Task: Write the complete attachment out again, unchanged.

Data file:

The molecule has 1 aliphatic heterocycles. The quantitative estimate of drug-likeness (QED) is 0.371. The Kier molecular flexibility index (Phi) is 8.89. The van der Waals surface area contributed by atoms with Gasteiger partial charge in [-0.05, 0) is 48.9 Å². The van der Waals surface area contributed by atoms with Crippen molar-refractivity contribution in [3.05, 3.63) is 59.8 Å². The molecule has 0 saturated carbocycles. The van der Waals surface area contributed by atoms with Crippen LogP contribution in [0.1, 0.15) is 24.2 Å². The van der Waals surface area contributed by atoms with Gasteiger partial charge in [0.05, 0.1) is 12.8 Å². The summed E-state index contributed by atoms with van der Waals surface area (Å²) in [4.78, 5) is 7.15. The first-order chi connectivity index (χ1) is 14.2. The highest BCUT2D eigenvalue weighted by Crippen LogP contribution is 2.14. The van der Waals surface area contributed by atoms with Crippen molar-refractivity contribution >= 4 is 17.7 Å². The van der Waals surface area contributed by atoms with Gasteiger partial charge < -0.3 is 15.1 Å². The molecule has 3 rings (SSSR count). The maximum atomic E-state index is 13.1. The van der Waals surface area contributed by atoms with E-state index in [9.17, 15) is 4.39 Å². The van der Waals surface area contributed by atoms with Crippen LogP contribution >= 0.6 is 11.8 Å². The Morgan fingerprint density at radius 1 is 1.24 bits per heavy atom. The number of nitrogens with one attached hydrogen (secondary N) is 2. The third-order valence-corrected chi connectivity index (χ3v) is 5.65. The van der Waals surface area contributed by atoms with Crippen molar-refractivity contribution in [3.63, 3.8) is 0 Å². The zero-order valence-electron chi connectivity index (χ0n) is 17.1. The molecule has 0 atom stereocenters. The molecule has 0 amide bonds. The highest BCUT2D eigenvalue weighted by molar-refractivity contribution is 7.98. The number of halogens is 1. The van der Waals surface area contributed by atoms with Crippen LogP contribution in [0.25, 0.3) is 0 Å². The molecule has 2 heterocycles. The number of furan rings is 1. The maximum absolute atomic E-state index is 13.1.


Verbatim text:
The molecule has 1 aliphatic heterocycles. The quantitative estimate of drug-likeness (QED) is 0.371. The Kier molecular flexibility index (Phi) is 8.89. The van der Waals surface area contributed by atoms with Gasteiger partial charge in [-0.05, 0) is 48.9 Å². The van der Waals surface area contributed by atoms with Crippen molar-refractivity contribution in [3.05, 3.63) is 59.8 Å². The molecule has 0 saturated carbocycles. The van der Waals surface area contributed by atoms with Crippen LogP contribution in [0.1, 0.15) is 24.2 Å². The van der Waals surface area contributed by atoms with Gasteiger partial charge in [0.05, 0.1) is 12.8 Å². The summed E-state index contributed by atoms with van der Waals surface area (Å²) in [4.78, 5) is 7.15. The first-order chi connectivity index (χ1) is 14.2. The highest BCUT2D eigenvalue weighted by Crippen LogP contribution is 2.14. The van der Waals surface area contributed by atoms with Crippen molar-refractivity contribution >= 4 is 17.7 Å². The van der Waals surface area contributed by atoms with Gasteiger partial charge < -0.3 is 15.1 Å². The molecule has 3 rings (SSSR count). The maximum atomic E-state index is 13.1. The van der Waals surface area contributed by atoms with E-state index in [9.17, 15) is 4.39 Å². The van der Waals surface area contributed by atoms with Crippen LogP contribution >= 0.6 is 11.8 Å². The Morgan fingerprint density at radius 1 is 1.24 bits per heavy atom. The number of nitrogens with one attached hydrogen (secondary N) is 2. The third-order valence-corrected chi connectivity index (χ3v) is 5.65. The van der Waals surface area contributed by atoms with Crippen molar-refractivity contribution in [3.63, 3.8) is 0 Å². The zero-order valence-electron chi connectivity index (χ0n) is 17.1. The molecule has 0 atom stereocenters. The molecule has 0 amide bonds. The highest BCUT2D eigenvalue weighted by molar-refractivity contribution is 7.98. The number of halogens is 1. The van der Waals surface area contributed by atoms with Crippen LogP contribution in [0.25, 0.3) is 0 Å². The molecule has 2 heterocycles. The number of furan rings is 1. The maximum absolute atomic E-state index is 13.1.